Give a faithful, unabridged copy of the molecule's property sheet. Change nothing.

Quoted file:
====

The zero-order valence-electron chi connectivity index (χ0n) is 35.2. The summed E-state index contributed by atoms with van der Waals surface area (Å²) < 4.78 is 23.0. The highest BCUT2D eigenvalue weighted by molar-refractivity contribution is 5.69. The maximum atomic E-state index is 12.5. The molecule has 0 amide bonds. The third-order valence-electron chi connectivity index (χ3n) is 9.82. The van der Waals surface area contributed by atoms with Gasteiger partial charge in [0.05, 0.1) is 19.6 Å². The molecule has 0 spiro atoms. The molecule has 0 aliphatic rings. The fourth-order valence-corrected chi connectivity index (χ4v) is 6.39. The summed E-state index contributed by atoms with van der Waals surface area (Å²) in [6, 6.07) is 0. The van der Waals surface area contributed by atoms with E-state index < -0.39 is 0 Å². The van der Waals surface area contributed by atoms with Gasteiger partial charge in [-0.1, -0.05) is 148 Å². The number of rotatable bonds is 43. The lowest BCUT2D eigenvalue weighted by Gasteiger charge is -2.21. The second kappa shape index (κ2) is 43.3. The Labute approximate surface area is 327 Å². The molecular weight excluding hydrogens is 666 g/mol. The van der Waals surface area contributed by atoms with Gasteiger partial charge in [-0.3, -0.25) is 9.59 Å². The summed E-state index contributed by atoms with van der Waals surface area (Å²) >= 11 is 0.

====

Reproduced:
The zero-order valence-electron chi connectivity index (χ0n) is 35.2. The summed E-state index contributed by atoms with van der Waals surface area (Å²) < 4.78 is 23.0. The highest BCUT2D eigenvalue weighted by molar-refractivity contribution is 5.69. The maximum atomic E-state index is 12.5. The molecule has 0 amide bonds. The third-order valence-electron chi connectivity index (χ3n) is 9.82. The van der Waals surface area contributed by atoms with Gasteiger partial charge in [0.05, 0.1) is 19.6 Å². The molecule has 0 spiro atoms. The molecule has 0 aliphatic rings. The fourth-order valence-corrected chi connectivity index (χ4v) is 6.39. The summed E-state index contributed by atoms with van der Waals surface area (Å²) in [6, 6.07) is 0. The van der Waals surface area contributed by atoms with E-state index < -0.39 is 0 Å². The van der Waals surface area contributed by atoms with Gasteiger partial charge in [-0.1, -0.05) is 148 Å². The number of rotatable bonds is 43. The lowest BCUT2D eigenvalue weighted by Gasteiger charge is -2.21. The second kappa shape index (κ2) is 43.3. The Labute approximate surface area is 327 Å². The molecular weight excluding hydrogens is 666 g/mol. The van der Waals surface area contributed by atoms with Gasteiger partial charge in [-0.3, -0.25) is 9.59 Å². The summed E-state index contributed by atoms with van der Waals surface area (Å²) >= 11 is 0.